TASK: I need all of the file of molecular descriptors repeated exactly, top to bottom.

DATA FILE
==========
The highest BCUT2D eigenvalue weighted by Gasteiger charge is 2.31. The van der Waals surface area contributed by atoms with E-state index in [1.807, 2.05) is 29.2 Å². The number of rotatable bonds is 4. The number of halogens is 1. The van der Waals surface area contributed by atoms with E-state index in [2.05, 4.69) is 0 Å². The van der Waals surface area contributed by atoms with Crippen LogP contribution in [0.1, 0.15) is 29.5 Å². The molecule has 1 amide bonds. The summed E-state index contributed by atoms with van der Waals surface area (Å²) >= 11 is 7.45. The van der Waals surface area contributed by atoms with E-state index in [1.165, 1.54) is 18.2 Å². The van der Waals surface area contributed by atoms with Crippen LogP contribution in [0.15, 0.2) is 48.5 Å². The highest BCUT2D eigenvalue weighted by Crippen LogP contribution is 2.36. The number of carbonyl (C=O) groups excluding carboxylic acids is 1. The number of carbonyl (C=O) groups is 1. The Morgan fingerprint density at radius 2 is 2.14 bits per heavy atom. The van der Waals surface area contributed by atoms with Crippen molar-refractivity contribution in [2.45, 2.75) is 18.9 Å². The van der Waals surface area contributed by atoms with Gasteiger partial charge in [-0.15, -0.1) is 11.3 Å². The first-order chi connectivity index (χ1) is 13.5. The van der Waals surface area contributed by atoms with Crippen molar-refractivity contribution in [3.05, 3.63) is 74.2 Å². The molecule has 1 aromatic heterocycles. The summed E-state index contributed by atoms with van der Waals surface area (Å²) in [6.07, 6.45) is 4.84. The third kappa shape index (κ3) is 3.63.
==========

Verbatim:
The highest BCUT2D eigenvalue weighted by Gasteiger charge is 2.31. The van der Waals surface area contributed by atoms with E-state index in [1.807, 2.05) is 29.2 Å². The number of rotatable bonds is 4. The number of halogens is 1. The van der Waals surface area contributed by atoms with E-state index in [2.05, 4.69) is 0 Å². The van der Waals surface area contributed by atoms with Crippen LogP contribution in [0.1, 0.15) is 29.5 Å². The molecule has 1 amide bonds. The summed E-state index contributed by atoms with van der Waals surface area (Å²) >= 11 is 7.45. The van der Waals surface area contributed by atoms with E-state index in [1.165, 1.54) is 18.2 Å². The van der Waals surface area contributed by atoms with Crippen LogP contribution in [0.15, 0.2) is 48.5 Å². The highest BCUT2D eigenvalue weighted by Crippen LogP contribution is 2.36. The number of carbonyl (C=O) groups excluding carboxylic acids is 1. The number of carbonyl (C=O) groups is 1. The Morgan fingerprint density at radius 2 is 2.14 bits per heavy atom. The van der Waals surface area contributed by atoms with Crippen molar-refractivity contribution in [2.45, 2.75) is 18.9 Å². The van der Waals surface area contributed by atoms with Gasteiger partial charge in [-0.15, -0.1) is 11.3 Å². The first-order chi connectivity index (χ1) is 13.5. The van der Waals surface area contributed by atoms with Crippen molar-refractivity contribution in [3.05, 3.63) is 74.2 Å². The molecule has 1 aromatic heterocycles. The summed E-state index contributed by atoms with van der Waals surface area (Å²) in [6.07, 6.45) is 4.84. The third kappa shape index (κ3) is 3.63.